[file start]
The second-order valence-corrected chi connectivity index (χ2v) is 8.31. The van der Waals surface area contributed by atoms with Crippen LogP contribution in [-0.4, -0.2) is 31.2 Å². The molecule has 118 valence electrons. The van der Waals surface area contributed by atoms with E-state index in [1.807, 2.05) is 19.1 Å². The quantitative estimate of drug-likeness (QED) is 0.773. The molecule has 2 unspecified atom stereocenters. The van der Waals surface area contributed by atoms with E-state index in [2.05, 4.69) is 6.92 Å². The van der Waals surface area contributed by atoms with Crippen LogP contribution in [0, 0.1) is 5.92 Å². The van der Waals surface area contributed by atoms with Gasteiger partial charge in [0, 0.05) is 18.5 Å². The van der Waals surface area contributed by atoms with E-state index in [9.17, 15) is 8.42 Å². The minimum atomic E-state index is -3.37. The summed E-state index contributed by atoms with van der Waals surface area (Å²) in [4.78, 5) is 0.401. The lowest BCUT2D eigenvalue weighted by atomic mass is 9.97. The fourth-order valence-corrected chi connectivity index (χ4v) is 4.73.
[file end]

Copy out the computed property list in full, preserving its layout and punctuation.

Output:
The second-order valence-corrected chi connectivity index (χ2v) is 8.31. The van der Waals surface area contributed by atoms with Crippen LogP contribution in [-0.4, -0.2) is 31.2 Å². The molecule has 118 valence electrons. The van der Waals surface area contributed by atoms with E-state index in [1.807, 2.05) is 19.1 Å². The quantitative estimate of drug-likeness (QED) is 0.773. The molecule has 2 unspecified atom stereocenters. The van der Waals surface area contributed by atoms with E-state index in [2.05, 4.69) is 6.92 Å². The van der Waals surface area contributed by atoms with Crippen LogP contribution in [0, 0.1) is 5.92 Å². The van der Waals surface area contributed by atoms with Gasteiger partial charge in [0, 0.05) is 18.5 Å². The van der Waals surface area contributed by atoms with E-state index in [9.17, 15) is 8.42 Å². The minimum atomic E-state index is -3.37. The summed E-state index contributed by atoms with van der Waals surface area (Å²) in [4.78, 5) is 0.401. The lowest BCUT2D eigenvalue weighted by atomic mass is 9.97. The fourth-order valence-corrected chi connectivity index (χ4v) is 4.73.